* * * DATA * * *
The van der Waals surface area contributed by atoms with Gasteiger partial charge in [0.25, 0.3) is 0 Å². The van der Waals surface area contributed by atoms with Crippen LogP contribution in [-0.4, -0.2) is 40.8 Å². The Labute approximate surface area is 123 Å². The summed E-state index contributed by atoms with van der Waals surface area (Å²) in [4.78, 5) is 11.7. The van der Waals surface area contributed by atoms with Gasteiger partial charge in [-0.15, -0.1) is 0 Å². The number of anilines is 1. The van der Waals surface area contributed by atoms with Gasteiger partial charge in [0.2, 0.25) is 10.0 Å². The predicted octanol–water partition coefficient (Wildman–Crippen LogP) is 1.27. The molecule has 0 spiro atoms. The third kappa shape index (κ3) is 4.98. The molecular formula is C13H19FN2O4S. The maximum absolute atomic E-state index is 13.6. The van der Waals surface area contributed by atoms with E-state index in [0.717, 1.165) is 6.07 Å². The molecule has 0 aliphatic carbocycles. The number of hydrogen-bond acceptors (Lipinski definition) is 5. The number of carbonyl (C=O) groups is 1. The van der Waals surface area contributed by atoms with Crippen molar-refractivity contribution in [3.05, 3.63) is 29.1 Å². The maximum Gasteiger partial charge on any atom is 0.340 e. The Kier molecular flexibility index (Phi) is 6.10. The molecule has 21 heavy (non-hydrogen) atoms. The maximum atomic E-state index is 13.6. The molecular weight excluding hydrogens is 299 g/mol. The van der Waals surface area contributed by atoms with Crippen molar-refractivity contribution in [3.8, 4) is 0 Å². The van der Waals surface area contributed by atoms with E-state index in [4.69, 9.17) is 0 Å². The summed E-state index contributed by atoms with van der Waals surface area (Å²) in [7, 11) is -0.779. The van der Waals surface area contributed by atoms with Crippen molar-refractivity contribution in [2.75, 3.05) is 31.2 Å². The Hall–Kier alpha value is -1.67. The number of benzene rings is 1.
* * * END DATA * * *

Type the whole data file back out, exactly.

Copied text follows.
The van der Waals surface area contributed by atoms with Gasteiger partial charge in [0.25, 0.3) is 0 Å². The van der Waals surface area contributed by atoms with Crippen LogP contribution in [-0.4, -0.2) is 40.8 Å². The Labute approximate surface area is 123 Å². The summed E-state index contributed by atoms with van der Waals surface area (Å²) in [4.78, 5) is 11.7. The van der Waals surface area contributed by atoms with Gasteiger partial charge in [-0.15, -0.1) is 0 Å². The number of anilines is 1. The van der Waals surface area contributed by atoms with Gasteiger partial charge in [0.2, 0.25) is 10.0 Å². The predicted octanol–water partition coefficient (Wildman–Crippen LogP) is 1.27. The molecule has 0 spiro atoms. The third kappa shape index (κ3) is 4.98. The molecular formula is C13H19FN2O4S. The maximum absolute atomic E-state index is 13.6. The van der Waals surface area contributed by atoms with E-state index in [0.717, 1.165) is 6.07 Å². The molecule has 0 aliphatic carbocycles. The number of hydrogen-bond acceptors (Lipinski definition) is 5. The number of carbonyl (C=O) groups is 1. The van der Waals surface area contributed by atoms with Crippen molar-refractivity contribution in [3.05, 3.63) is 29.1 Å². The maximum Gasteiger partial charge on any atom is 0.340 e. The Kier molecular flexibility index (Phi) is 6.10. The molecule has 21 heavy (non-hydrogen) atoms. The maximum atomic E-state index is 13.6. The molecular weight excluding hydrogens is 299 g/mol. The van der Waals surface area contributed by atoms with Crippen molar-refractivity contribution in [3.8, 4) is 0 Å². The van der Waals surface area contributed by atoms with E-state index in [4.69, 9.17) is 0 Å². The summed E-state index contributed by atoms with van der Waals surface area (Å²) in [7, 11) is -0.779. The van der Waals surface area contributed by atoms with Crippen molar-refractivity contribution in [2.75, 3.05) is 31.2 Å². The Hall–Kier alpha value is -1.67. The number of benzene rings is 1.